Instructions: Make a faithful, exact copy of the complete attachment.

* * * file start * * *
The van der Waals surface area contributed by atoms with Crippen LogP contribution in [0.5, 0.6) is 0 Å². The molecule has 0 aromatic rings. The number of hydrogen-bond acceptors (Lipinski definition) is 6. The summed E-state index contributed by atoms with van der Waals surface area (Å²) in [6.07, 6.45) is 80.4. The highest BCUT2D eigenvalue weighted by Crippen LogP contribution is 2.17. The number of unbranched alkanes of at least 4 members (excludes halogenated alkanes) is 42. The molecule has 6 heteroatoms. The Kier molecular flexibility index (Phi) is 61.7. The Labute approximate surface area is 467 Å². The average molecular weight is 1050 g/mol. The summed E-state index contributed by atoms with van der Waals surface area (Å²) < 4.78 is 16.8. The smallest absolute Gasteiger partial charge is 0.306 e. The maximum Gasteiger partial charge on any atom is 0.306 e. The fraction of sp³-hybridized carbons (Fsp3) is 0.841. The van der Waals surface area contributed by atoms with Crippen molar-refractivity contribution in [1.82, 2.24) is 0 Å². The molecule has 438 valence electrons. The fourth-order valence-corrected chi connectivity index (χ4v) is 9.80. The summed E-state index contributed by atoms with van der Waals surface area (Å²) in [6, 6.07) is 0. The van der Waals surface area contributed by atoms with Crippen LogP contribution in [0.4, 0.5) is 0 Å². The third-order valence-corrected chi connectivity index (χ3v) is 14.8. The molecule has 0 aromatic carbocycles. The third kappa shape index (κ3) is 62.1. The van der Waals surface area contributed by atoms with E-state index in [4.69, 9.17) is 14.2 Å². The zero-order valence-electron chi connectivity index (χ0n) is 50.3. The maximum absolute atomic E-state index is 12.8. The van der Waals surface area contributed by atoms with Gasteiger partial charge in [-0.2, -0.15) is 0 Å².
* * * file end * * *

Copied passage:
The van der Waals surface area contributed by atoms with Crippen LogP contribution in [0.5, 0.6) is 0 Å². The molecule has 0 aromatic rings. The number of hydrogen-bond acceptors (Lipinski definition) is 6. The summed E-state index contributed by atoms with van der Waals surface area (Å²) in [6.07, 6.45) is 80.4. The highest BCUT2D eigenvalue weighted by Crippen LogP contribution is 2.17. The number of unbranched alkanes of at least 4 members (excludes halogenated alkanes) is 42. The molecule has 6 heteroatoms. The Kier molecular flexibility index (Phi) is 61.7. The Labute approximate surface area is 467 Å². The average molecular weight is 1050 g/mol. The summed E-state index contributed by atoms with van der Waals surface area (Å²) < 4.78 is 16.8. The smallest absolute Gasteiger partial charge is 0.306 e. The maximum Gasteiger partial charge on any atom is 0.306 e. The fraction of sp³-hybridized carbons (Fsp3) is 0.841. The van der Waals surface area contributed by atoms with Crippen molar-refractivity contribution in [1.82, 2.24) is 0 Å². The molecule has 438 valence electrons. The fourth-order valence-corrected chi connectivity index (χ4v) is 9.80. The summed E-state index contributed by atoms with van der Waals surface area (Å²) in [6, 6.07) is 0. The van der Waals surface area contributed by atoms with Crippen LogP contribution in [0.4, 0.5) is 0 Å². The third-order valence-corrected chi connectivity index (χ3v) is 14.8. The molecule has 0 aromatic carbocycles. The third kappa shape index (κ3) is 62.1. The van der Waals surface area contributed by atoms with E-state index in [4.69, 9.17) is 14.2 Å². The zero-order valence-electron chi connectivity index (χ0n) is 50.3. The maximum absolute atomic E-state index is 12.8. The van der Waals surface area contributed by atoms with Gasteiger partial charge in [-0.2, -0.15) is 0 Å².